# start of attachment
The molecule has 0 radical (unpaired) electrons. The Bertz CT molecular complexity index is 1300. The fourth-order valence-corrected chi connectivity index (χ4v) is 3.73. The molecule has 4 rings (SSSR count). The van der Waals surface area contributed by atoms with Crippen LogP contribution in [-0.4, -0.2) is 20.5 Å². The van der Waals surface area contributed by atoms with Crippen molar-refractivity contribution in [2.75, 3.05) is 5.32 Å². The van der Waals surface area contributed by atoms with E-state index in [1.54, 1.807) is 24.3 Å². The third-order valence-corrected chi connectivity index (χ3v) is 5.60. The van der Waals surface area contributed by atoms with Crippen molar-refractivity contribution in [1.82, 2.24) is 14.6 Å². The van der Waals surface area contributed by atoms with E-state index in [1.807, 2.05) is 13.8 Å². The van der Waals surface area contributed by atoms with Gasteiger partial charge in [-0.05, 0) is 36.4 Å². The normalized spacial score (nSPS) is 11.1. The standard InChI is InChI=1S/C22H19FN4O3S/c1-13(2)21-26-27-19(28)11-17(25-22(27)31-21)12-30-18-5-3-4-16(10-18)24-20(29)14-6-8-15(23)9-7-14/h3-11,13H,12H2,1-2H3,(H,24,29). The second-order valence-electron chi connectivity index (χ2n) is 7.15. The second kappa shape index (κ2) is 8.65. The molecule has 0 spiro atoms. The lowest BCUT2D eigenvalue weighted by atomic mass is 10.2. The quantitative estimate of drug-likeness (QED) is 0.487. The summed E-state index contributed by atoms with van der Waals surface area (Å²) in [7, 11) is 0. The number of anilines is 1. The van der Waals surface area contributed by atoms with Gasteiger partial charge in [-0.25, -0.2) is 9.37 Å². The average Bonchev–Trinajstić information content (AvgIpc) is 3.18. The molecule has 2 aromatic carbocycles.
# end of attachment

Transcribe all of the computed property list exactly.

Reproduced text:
The molecule has 0 radical (unpaired) electrons. The Bertz CT molecular complexity index is 1300. The fourth-order valence-corrected chi connectivity index (χ4v) is 3.73. The molecule has 4 rings (SSSR count). The van der Waals surface area contributed by atoms with Crippen LogP contribution in [-0.4, -0.2) is 20.5 Å². The van der Waals surface area contributed by atoms with Crippen molar-refractivity contribution in [2.75, 3.05) is 5.32 Å². The van der Waals surface area contributed by atoms with E-state index in [1.54, 1.807) is 24.3 Å². The third-order valence-corrected chi connectivity index (χ3v) is 5.60. The van der Waals surface area contributed by atoms with Crippen molar-refractivity contribution in [1.82, 2.24) is 14.6 Å². The van der Waals surface area contributed by atoms with E-state index in [1.807, 2.05) is 13.8 Å². The van der Waals surface area contributed by atoms with Gasteiger partial charge in [-0.05, 0) is 36.4 Å². The normalized spacial score (nSPS) is 11.1. The standard InChI is InChI=1S/C22H19FN4O3S/c1-13(2)21-26-27-19(28)11-17(25-22(27)31-21)12-30-18-5-3-4-16(10-18)24-20(29)14-6-8-15(23)9-7-14/h3-11,13H,12H2,1-2H3,(H,24,29). The second-order valence-electron chi connectivity index (χ2n) is 7.15. The second kappa shape index (κ2) is 8.65. The molecule has 0 spiro atoms. The lowest BCUT2D eigenvalue weighted by atomic mass is 10.2. The quantitative estimate of drug-likeness (QED) is 0.487. The summed E-state index contributed by atoms with van der Waals surface area (Å²) in [7, 11) is 0. The number of anilines is 1. The van der Waals surface area contributed by atoms with Gasteiger partial charge in [-0.25, -0.2) is 9.37 Å². The average Bonchev–Trinajstić information content (AvgIpc) is 3.18. The molecule has 2 aromatic carbocycles.